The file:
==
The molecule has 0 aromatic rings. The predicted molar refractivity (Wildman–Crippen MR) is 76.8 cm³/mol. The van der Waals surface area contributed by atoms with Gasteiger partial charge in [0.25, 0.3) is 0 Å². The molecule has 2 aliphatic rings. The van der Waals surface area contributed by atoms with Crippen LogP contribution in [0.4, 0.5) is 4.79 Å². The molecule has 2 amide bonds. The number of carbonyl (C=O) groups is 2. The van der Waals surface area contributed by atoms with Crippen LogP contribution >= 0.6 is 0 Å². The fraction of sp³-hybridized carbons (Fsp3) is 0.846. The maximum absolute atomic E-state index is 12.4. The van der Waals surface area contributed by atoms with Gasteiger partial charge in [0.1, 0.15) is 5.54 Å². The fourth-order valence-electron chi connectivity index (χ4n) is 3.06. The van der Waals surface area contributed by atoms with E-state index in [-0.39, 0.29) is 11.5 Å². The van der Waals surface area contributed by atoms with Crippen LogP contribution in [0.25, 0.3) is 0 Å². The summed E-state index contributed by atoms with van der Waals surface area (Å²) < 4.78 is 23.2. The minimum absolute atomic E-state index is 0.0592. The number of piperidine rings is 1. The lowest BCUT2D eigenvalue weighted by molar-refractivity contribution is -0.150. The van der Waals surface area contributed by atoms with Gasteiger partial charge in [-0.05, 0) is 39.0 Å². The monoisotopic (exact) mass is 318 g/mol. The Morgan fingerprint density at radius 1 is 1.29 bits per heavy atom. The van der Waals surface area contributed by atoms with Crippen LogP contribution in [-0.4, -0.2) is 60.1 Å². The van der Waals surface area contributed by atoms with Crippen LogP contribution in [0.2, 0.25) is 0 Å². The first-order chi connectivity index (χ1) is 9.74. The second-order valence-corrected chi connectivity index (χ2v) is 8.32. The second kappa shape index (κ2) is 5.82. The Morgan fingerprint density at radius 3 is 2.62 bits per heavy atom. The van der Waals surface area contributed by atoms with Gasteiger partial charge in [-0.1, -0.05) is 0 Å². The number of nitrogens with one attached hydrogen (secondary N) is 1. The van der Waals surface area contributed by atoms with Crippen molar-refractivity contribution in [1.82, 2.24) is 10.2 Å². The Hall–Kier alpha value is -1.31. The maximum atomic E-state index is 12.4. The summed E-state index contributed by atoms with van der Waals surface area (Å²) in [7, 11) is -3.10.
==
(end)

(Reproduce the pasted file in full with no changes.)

The molecule has 0 aromatic rings. The predicted molar refractivity (Wildman–Crippen MR) is 76.8 cm³/mol. The van der Waals surface area contributed by atoms with Gasteiger partial charge in [0.25, 0.3) is 0 Å². The molecule has 2 aliphatic rings. The van der Waals surface area contributed by atoms with Crippen LogP contribution in [0.4, 0.5) is 4.79 Å². The molecule has 2 amide bonds. The number of carbonyl (C=O) groups is 2. The van der Waals surface area contributed by atoms with Crippen LogP contribution >= 0.6 is 0 Å². The fraction of sp³-hybridized carbons (Fsp3) is 0.846. The maximum absolute atomic E-state index is 12.4. The van der Waals surface area contributed by atoms with Gasteiger partial charge in [0.1, 0.15) is 5.54 Å². The fourth-order valence-electron chi connectivity index (χ4n) is 3.06. The van der Waals surface area contributed by atoms with E-state index in [-0.39, 0.29) is 11.5 Å². The van der Waals surface area contributed by atoms with Crippen LogP contribution in [0.25, 0.3) is 0 Å². The summed E-state index contributed by atoms with van der Waals surface area (Å²) < 4.78 is 23.2. The minimum absolute atomic E-state index is 0.0592. The number of piperidine rings is 1. The lowest BCUT2D eigenvalue weighted by molar-refractivity contribution is -0.150. The van der Waals surface area contributed by atoms with Gasteiger partial charge in [-0.05, 0) is 39.0 Å². The monoisotopic (exact) mass is 318 g/mol. The Morgan fingerprint density at radius 1 is 1.29 bits per heavy atom. The van der Waals surface area contributed by atoms with Crippen LogP contribution in [-0.4, -0.2) is 60.1 Å². The van der Waals surface area contributed by atoms with Crippen LogP contribution in [0.2, 0.25) is 0 Å². The first-order chi connectivity index (χ1) is 9.74. The second-order valence-corrected chi connectivity index (χ2v) is 8.32. The second kappa shape index (κ2) is 5.82. The Morgan fingerprint density at radius 3 is 2.62 bits per heavy atom. The van der Waals surface area contributed by atoms with Gasteiger partial charge in [-0.1, -0.05) is 0 Å². The number of nitrogens with one attached hydrogen (secondary N) is 1. The van der Waals surface area contributed by atoms with Crippen molar-refractivity contribution in [1.82, 2.24) is 10.2 Å². The Hall–Kier alpha value is -1.31. The maximum atomic E-state index is 12.4. The summed E-state index contributed by atoms with van der Waals surface area (Å²) in [7, 11) is -3.10.